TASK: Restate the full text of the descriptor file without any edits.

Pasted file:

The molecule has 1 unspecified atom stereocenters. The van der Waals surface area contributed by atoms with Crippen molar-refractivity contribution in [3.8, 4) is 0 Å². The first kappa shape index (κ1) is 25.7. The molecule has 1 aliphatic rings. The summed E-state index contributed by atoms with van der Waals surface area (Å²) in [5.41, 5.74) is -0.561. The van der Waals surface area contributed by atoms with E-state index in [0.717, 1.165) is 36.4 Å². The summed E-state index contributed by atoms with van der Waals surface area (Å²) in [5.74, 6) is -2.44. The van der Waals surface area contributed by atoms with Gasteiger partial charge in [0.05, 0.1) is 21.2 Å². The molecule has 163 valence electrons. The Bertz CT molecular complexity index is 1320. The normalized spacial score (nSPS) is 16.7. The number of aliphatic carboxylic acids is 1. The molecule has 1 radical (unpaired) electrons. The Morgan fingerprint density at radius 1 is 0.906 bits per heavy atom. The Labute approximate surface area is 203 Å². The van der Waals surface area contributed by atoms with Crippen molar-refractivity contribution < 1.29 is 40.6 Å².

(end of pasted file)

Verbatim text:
The molecule has 1 unspecified atom stereocenters. The van der Waals surface area contributed by atoms with Crippen molar-refractivity contribution in [3.8, 4) is 0 Å². The first kappa shape index (κ1) is 25.7. The molecule has 1 aliphatic rings. The summed E-state index contributed by atoms with van der Waals surface area (Å²) in [5.41, 5.74) is -0.561. The van der Waals surface area contributed by atoms with E-state index in [0.717, 1.165) is 36.4 Å². The summed E-state index contributed by atoms with van der Waals surface area (Å²) in [5.74, 6) is -2.44. The van der Waals surface area contributed by atoms with Gasteiger partial charge in [0.05, 0.1) is 21.2 Å². The molecule has 163 valence electrons. The Bertz CT molecular complexity index is 1320. The normalized spacial score (nSPS) is 16.7. The number of aliphatic carboxylic acids is 1. The molecule has 1 radical (unpaired) electrons. The Morgan fingerprint density at radius 1 is 0.906 bits per heavy atom. The Labute approximate surface area is 203 Å². The van der Waals surface area contributed by atoms with Crippen molar-refractivity contribution < 1.29 is 40.6 Å².